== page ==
A coalition of public-health advocates dragged Alberta’s coal-power producers back into the spotlight this week by running a series of advertisements urging the province to accelerate its transition away from the polluting energy source.
The ads, sponsored by the Asthma Society of Canada, The Lung Association and Canadian Association of Physicians for the Environment, depict a young girl clutching an asthma inhaler, with the headline “Coal makes her sick.” They cite data from A Costly Diagnosis, a study released earlier this year that concluded emissions from coal-fired plants cause 4,800 days of missed school or work a year in Alberta due to illness.
Alberta burns more coal than all other provinces put together. In 2012, according to A Costly Diagnosis, the fuel provided 64 percent of the province’s power needs. But it doesn’t have to be this way.
The prairie province is awash in untapped renewable resources, from wind and sun to hydroelectricity.
In its recently released WindVision for Alberta report, the The Canadian Wind Energy Association notes that Alberta has about 5,000 megawatts of easily accessible wind resources that can produce energy at a more affordable cost than virtually any other form of electricity generation available today—including coal.
Meanwhile, a March 2013 Alberta Government report—citing earlier research for the Alberta Utilities Commission—reckons that the province has only tapped four percent of its hydroelectric potential of 53,000 gigawatt hours per year.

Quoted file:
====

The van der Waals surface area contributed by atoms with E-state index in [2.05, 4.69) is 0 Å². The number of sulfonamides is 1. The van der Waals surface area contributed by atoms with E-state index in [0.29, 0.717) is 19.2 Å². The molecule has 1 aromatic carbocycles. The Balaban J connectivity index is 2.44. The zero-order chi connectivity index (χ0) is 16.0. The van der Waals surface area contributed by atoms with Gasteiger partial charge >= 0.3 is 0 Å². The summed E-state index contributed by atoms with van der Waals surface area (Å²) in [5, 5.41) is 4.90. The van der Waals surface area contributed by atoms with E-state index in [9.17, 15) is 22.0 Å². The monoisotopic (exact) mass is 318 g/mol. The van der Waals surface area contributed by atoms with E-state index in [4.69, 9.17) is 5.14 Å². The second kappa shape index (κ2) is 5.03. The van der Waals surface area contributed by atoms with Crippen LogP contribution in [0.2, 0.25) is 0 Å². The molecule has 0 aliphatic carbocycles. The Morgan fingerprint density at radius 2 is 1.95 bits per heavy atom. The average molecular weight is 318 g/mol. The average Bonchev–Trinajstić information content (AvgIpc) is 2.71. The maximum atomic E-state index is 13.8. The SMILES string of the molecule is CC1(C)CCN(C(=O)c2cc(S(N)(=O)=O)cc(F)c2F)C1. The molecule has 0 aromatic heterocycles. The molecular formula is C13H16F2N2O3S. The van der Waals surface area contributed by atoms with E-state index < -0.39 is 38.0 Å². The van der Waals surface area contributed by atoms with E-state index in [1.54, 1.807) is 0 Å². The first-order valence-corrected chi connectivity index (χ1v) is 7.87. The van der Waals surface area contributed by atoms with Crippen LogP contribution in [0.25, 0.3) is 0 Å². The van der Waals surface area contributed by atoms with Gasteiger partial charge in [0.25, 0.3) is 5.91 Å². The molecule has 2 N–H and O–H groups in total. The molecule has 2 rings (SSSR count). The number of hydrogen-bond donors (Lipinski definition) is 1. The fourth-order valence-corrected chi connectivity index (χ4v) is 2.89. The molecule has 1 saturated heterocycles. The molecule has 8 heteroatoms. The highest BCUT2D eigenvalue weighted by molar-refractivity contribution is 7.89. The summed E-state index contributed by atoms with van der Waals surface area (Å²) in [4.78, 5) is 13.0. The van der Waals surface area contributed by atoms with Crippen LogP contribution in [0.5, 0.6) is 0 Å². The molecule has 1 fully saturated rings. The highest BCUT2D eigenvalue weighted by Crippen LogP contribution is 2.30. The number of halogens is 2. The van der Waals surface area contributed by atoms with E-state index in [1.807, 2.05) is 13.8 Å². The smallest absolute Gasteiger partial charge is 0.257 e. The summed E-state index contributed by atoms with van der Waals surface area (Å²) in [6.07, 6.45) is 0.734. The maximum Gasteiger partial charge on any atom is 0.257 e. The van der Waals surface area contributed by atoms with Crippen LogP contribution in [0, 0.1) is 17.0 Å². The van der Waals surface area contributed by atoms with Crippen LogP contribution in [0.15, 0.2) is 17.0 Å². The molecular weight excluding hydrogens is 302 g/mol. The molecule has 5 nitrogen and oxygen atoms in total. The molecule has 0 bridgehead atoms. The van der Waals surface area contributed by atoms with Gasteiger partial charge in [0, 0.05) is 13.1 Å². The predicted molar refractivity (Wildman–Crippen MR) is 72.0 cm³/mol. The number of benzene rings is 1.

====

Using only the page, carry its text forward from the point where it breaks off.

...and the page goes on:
For an example of what can we done, we can look to Norway, another resource economy, but one that is investing heavily in renewable energy.
Late last month, Norway awarded concessions to build 1,300 megawatts of onshore wind farms—some 450 turbines. Forbes quoted the country’s energy minister as saying that the wind farms would constitute “the world’s largest wind power project,” and “one of the largest investments ever made in mainland Norway.”
Norway intends to backstop its variable-output renewables with its massive hydropower reservoirs, the magazine added. Together all that parked water represents a gigantic 16.2 terawatt-hours of stored energy, giant “green batteries.”
Alberta could follow Norway’s leadership by developing its renewable resources, and firming them up via new hydropower, and/or improved or new links to existing hydro assets in British Columbia or even Manitoba.
A majority of Albertans agree that coal isn’t the right choice. According to our recent polling, almost 70 percent of Albertans would like their province to phase out its coal power plants or shut them down altogether in favour of natural gas and renewable energy sources.
This week’s advertisements hit Albertans with that same message, and invited them to contact their government and ask it to do something about it.